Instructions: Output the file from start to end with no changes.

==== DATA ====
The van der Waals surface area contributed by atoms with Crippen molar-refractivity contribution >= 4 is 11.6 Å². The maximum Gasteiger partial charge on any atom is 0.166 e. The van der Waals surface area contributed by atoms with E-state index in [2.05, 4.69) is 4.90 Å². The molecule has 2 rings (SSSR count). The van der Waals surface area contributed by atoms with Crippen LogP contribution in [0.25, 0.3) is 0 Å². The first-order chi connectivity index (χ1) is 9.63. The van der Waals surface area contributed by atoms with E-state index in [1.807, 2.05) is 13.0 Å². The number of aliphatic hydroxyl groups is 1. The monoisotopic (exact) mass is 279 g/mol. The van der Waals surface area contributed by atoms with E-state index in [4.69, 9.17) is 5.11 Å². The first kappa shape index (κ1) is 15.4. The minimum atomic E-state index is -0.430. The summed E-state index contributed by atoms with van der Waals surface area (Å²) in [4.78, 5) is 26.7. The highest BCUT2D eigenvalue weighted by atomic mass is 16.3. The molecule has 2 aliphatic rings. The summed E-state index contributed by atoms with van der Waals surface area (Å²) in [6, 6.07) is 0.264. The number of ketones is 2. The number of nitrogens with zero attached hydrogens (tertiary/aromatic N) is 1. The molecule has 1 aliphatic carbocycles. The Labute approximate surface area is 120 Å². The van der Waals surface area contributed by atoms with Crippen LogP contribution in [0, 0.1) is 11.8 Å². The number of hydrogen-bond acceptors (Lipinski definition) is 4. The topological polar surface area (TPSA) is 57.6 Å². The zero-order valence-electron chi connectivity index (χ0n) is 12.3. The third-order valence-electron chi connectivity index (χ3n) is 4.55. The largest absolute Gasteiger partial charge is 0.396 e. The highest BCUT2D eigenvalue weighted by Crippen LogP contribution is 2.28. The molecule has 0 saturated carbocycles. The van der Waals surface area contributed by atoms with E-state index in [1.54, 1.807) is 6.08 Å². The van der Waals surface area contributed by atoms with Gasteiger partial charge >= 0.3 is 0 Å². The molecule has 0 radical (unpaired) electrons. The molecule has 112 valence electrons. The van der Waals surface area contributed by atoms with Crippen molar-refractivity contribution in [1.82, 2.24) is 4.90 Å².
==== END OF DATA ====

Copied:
The van der Waals surface area contributed by atoms with Crippen molar-refractivity contribution >= 4 is 11.6 Å². The maximum Gasteiger partial charge on any atom is 0.166 e. The van der Waals surface area contributed by atoms with E-state index in [2.05, 4.69) is 4.90 Å². The molecule has 2 rings (SSSR count). The van der Waals surface area contributed by atoms with Crippen LogP contribution in [0.25, 0.3) is 0 Å². The first-order chi connectivity index (χ1) is 9.63. The van der Waals surface area contributed by atoms with E-state index in [1.807, 2.05) is 13.0 Å². The number of aliphatic hydroxyl groups is 1. The monoisotopic (exact) mass is 279 g/mol. The van der Waals surface area contributed by atoms with E-state index in [4.69, 9.17) is 5.11 Å². The first kappa shape index (κ1) is 15.4. The minimum atomic E-state index is -0.430. The summed E-state index contributed by atoms with van der Waals surface area (Å²) in [4.78, 5) is 26.7. The highest BCUT2D eigenvalue weighted by atomic mass is 16.3. The molecule has 2 aliphatic rings. The summed E-state index contributed by atoms with van der Waals surface area (Å²) in [6, 6.07) is 0.264. The number of ketones is 2. The number of nitrogens with zero attached hydrogens (tertiary/aromatic N) is 1. The molecule has 1 aliphatic carbocycles. The Labute approximate surface area is 120 Å². The van der Waals surface area contributed by atoms with Crippen LogP contribution in [0, 0.1) is 11.8 Å². The number of hydrogen-bond acceptors (Lipinski definition) is 4. The topological polar surface area (TPSA) is 57.6 Å². The zero-order valence-electron chi connectivity index (χ0n) is 12.3. The third-order valence-electron chi connectivity index (χ3n) is 4.55. The largest absolute Gasteiger partial charge is 0.396 e. The highest BCUT2D eigenvalue weighted by Crippen LogP contribution is 2.28. The molecule has 0 saturated carbocycles. The van der Waals surface area contributed by atoms with E-state index in [1.54, 1.807) is 6.08 Å². The van der Waals surface area contributed by atoms with Gasteiger partial charge >= 0.3 is 0 Å². The molecule has 0 radical (unpaired) electrons. The molecule has 112 valence electrons. The van der Waals surface area contributed by atoms with Crippen molar-refractivity contribution in [1.82, 2.24) is 4.90 Å².